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How Do I Play Atari Breakout On An iPad?

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Do you love the original atari game pong, but are sad it isn’t anywhere around anymore? Maybe you have an IPad and wondered if you can play atari games on your IPad? If you want answers to these questions and more, then you will want to read this article! 

So how do I play Atari Breakout on an IPad?

To play Atari Breakout, you will simply go to the following link with any iPad or Iphone and you will be able to play anywhere and anytime you want! 

If you have an Android or you are looking to play on a computer, you will be able to use the same link and play the breakout game on any device. If you are still having issues, you may simply watch this video for step by step instructions as well. 

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History of the Atari Breakout

In 1972,  arcade games turned into a hit and roused the arrival of an influx of arcade games. Bushnell’s organization, Atari, needed to duplicate this accomplishment by discharging a framework that could be played in people’s homes. By 1976 a few organizations had attempted, and fizzled, to come up with an effective way of doing this. 

Bushnell knew that Atari came up short to create a support and offered the organization to Warner Communications. In 1977, Atari released the Atari Video Computer System (VCS). This was an 8-bit console which gained the hearts of many homeowners and gamers alike.  This new found fame was helped along by the nre game Space Invaders that was released in 1980. Sadly Bushnell didn’t like the way Warner was taking the company and left the organization in 1978.

By 1982, other companies had made a few bad games that were released for the Atari VCS. By 1984 Atari was having major issues with the games and VCS console, and had to stop almost all production.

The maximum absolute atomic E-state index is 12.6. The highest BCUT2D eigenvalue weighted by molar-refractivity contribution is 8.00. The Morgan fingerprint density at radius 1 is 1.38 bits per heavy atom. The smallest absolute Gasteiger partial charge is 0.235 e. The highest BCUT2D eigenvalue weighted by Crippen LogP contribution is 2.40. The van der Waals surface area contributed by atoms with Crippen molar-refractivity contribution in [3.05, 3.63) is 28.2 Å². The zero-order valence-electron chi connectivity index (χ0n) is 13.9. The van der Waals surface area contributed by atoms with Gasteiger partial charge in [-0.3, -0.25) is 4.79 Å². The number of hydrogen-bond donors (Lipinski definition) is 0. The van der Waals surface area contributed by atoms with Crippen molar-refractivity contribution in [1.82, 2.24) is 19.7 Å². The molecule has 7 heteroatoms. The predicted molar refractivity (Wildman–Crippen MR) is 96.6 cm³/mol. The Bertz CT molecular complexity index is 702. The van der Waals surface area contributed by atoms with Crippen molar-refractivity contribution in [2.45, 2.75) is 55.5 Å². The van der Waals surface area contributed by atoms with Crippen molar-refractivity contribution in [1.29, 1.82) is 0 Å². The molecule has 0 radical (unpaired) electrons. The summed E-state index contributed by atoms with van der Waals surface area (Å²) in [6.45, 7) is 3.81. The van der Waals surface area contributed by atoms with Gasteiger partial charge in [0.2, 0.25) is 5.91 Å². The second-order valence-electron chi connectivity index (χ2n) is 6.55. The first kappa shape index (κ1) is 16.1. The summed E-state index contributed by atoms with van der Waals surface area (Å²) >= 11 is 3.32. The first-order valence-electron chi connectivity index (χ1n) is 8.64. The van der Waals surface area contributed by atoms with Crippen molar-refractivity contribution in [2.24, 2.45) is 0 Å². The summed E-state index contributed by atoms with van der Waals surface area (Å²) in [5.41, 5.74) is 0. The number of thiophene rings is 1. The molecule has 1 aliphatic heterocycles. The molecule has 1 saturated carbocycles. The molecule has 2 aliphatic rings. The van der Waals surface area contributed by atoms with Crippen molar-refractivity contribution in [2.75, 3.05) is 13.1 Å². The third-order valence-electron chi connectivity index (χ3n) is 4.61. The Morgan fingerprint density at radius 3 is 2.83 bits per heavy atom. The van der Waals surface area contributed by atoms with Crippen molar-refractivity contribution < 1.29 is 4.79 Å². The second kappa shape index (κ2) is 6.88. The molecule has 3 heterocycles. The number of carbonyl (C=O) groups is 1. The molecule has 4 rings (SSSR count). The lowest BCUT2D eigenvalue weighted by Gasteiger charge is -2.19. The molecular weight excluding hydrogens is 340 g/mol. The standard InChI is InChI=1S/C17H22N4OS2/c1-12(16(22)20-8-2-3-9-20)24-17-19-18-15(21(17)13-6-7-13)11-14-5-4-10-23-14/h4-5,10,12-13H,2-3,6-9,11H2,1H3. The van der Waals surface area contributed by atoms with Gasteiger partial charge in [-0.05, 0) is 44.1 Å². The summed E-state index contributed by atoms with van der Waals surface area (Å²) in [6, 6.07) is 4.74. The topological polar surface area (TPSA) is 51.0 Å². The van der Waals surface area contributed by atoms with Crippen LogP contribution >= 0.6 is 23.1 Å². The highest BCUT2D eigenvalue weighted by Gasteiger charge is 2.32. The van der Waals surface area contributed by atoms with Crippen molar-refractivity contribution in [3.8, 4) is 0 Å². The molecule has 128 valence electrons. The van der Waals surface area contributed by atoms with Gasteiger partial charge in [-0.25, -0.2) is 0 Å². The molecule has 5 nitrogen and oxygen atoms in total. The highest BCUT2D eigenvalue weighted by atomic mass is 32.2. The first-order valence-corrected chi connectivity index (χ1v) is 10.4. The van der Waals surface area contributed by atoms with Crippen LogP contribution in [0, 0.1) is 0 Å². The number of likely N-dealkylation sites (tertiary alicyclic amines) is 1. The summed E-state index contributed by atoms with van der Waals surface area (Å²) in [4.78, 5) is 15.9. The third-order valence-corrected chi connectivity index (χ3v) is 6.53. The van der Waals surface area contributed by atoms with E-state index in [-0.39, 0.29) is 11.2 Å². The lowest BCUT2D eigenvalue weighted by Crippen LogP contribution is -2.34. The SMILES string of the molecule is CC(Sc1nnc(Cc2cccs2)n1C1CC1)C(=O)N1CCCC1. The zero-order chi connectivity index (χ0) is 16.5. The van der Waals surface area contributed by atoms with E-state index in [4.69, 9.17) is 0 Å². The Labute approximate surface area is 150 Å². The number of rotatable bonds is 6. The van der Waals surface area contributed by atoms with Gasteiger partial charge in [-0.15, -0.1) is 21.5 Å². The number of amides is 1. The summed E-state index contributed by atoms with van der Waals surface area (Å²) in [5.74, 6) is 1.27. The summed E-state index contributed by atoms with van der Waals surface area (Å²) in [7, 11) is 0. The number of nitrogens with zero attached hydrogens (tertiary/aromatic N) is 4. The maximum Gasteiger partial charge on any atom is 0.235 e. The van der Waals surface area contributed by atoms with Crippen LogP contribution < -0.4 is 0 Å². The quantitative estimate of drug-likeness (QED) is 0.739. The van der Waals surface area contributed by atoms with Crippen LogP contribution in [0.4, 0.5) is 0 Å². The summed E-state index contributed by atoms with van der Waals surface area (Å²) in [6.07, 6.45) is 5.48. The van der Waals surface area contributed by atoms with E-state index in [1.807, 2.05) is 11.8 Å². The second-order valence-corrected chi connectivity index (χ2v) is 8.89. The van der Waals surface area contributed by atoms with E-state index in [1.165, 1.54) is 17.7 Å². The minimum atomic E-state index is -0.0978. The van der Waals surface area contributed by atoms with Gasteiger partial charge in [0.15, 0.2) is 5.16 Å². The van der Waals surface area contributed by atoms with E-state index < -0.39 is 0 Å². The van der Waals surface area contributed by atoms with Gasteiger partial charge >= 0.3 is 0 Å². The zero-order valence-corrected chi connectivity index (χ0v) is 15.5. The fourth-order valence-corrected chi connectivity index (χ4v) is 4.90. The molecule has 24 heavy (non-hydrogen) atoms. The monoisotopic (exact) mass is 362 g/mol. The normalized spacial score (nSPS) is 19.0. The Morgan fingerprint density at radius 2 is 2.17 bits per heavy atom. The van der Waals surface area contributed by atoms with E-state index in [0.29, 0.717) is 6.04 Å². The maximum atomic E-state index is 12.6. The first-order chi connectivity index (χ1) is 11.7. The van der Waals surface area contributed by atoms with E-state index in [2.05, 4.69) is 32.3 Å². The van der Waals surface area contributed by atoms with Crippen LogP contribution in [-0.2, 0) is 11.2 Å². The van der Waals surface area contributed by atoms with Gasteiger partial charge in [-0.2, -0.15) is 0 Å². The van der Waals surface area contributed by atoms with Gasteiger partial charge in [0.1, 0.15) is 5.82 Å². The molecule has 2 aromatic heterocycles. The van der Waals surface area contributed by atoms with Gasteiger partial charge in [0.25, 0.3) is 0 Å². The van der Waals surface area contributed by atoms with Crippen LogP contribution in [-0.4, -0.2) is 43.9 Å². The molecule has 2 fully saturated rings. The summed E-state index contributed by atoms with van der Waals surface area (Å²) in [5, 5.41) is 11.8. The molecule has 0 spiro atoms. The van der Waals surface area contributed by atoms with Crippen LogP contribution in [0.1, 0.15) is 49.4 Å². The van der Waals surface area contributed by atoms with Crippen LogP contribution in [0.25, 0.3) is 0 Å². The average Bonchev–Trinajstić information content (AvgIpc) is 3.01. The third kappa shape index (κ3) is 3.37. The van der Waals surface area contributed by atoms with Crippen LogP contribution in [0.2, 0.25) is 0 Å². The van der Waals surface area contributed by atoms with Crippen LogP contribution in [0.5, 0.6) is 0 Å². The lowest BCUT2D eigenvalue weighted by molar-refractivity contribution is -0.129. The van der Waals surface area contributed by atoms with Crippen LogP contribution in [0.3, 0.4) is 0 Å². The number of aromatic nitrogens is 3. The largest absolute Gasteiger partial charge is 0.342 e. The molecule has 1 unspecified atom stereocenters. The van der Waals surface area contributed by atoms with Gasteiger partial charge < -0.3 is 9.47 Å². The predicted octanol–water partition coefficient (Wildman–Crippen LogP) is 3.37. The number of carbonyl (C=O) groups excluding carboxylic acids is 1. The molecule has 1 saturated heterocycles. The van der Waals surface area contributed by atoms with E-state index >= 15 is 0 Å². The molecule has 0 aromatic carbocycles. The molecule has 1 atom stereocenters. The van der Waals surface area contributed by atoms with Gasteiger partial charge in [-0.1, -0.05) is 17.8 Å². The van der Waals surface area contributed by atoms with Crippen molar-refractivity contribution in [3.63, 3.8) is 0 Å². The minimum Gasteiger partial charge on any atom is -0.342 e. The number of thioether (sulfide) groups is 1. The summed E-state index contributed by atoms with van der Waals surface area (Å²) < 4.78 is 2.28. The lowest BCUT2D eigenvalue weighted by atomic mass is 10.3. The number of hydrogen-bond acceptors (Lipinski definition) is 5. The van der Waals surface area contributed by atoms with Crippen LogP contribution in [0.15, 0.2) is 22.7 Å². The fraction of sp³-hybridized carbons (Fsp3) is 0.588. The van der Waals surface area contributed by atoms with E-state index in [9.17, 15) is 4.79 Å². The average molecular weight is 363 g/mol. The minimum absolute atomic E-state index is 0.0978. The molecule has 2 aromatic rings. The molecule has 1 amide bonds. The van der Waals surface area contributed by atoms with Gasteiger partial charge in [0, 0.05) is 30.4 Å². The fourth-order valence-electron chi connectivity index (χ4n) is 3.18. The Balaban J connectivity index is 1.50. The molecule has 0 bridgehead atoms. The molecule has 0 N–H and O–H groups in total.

Atari Games

Atari Games adopted an alternate strategy with its lockout chip like the NES. Instead of using a lockout chip, Atari decided to build its own  “Hare” chip. Tengen also acquired a depiction of the lockout chip from the United States Patent and Trademark Office by dishonestly guaranteeing that it was required to guard against present encroachment claims. Nintendo effectively sued Tengen for copyright encroachment and won.  

Atari’s Breakout

Breakout is an arcade game created and distributed by Atari, Inc. It was also released on May 13, 1976. It was conceptualized by Nolan Bushnell and Steve Bristow. It was a remake of the 1972 Atari arcade game Pong. 

Breakout was the premise and motivation for specific parts of the Apple II PC. In 1978, the game was ported to the Atari 2600 and a continuation was made. That continuation was called Super Breakout. Four years after its release, it was called the “pack-in game” for the Atari 5200. Breakout produced a whole type of Breakout clones that were made across all types of computers and gaming consoles. 

In Breakout, a layer of blocks lines the top third of the screen and the objective is to pulverize them all. A ball moves straight around the screen, skipping off the top and different sides of the screen. At the point when a block is hit, the ball bobs back and the block is wrecked. The player loses a turn when the ball contacts the base of the screen. To keep this from occurring, the player has an evenly mobile oar to skip the ball upward, keeping it in play.